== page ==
Kenneth Kraemer

Kenneth Kraemer

Kenneth Kraemer is the Taco Bell Professor of Information Technology for Management at the Paul Merage School of Business. He is also Director of the Center for Research on Information Technology and Organizations (CRITO), as well as Director of the Personal Computing Industry Center at UC Irvine. He has conducted research on the management of computing in organizations for more than 40 years. He is currently studying the globalization of knowledge work and innovation, the offshoring of new product development, the dynamics of computing in organizations, and the business value of IT and national policies for IT production and use.

Professor Kraemer is the author or co-author of 15 books, including recently published titles such as Global E-Commerce: Impacts of National Environment and Policy (Cambridge University Press, 2006), and Asia’s Computer Challenge: Threat of Opportunity for the U.S. and the World? (Oxford University Press, 1998).

He has written more than 165 articles, many on the computer industry and the Asia -Pacific region, that have been published in journals such as Communications of the ACM, MIS Quarterly, Management Science, Information Systems Research, The Information Society, Public Administration Review, Telecommunications Policy, and Policy Analysis. Professor Kraemer has also been a consultant on IT policy to major corporations, the federal government, the National Academy of Sciences, the National Academy of Engineering, and the governments of Singapore, Hong Kong, Indonesia, Malaysia, and China. He was the Shaw Professor in Information Systems at the National University of Singapore from 1990-1991.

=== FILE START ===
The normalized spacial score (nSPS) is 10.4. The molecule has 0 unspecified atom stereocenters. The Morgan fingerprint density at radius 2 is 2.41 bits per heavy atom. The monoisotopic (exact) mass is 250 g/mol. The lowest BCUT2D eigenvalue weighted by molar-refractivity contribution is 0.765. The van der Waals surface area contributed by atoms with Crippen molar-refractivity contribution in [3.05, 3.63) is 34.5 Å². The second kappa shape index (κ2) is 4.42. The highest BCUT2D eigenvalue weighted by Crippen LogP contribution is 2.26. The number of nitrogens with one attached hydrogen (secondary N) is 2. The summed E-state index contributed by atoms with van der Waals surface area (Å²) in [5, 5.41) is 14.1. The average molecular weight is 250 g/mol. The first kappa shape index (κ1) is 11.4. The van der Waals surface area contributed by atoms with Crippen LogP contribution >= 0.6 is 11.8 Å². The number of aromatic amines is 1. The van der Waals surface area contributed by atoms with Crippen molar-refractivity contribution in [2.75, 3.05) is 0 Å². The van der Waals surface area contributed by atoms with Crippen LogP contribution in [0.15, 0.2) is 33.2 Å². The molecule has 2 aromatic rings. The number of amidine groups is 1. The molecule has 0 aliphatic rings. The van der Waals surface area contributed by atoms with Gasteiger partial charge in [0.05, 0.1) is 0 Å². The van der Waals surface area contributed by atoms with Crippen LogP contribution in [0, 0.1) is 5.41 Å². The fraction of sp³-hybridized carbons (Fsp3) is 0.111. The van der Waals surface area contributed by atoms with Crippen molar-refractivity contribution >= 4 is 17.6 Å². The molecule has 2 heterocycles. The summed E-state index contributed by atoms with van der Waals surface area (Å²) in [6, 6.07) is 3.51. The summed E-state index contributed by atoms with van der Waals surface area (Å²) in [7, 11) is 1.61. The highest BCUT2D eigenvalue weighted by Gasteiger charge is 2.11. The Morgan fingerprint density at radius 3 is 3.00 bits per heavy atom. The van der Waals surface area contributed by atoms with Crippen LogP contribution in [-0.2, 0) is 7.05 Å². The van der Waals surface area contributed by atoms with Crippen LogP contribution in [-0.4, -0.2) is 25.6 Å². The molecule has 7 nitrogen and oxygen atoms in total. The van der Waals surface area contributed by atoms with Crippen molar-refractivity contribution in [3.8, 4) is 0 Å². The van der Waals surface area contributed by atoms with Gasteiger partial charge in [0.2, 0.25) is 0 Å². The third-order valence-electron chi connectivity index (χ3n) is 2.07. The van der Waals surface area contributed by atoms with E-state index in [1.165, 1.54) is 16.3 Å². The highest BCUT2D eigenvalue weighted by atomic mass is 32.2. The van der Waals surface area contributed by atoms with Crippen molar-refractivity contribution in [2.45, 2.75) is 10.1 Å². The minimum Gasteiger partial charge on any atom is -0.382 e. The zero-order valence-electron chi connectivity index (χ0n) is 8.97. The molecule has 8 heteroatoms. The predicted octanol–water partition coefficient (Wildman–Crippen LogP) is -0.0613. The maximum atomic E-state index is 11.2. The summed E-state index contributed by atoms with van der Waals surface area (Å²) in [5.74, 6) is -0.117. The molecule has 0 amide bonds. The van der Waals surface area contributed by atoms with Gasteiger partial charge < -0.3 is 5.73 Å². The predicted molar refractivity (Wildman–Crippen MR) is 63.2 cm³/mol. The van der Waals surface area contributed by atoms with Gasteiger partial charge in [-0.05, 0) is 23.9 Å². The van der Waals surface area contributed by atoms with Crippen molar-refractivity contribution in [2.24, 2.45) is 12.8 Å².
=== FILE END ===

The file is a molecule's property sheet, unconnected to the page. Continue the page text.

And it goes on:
Recent Events and Presentations

October 3, 2007

Professor Ken Kraemer, the co-author of a recent study of IT value chains, discussed the nature of the global supply chain for the iPod and notebook computer: where value is created, what each nation specializes in, and how much value each captures. Kraemer and ITIF President Rob Atkinson then discussed what kinds of public policies the United States needs to adopt to ensure that we stay competitive and capture a larger share of the value chain.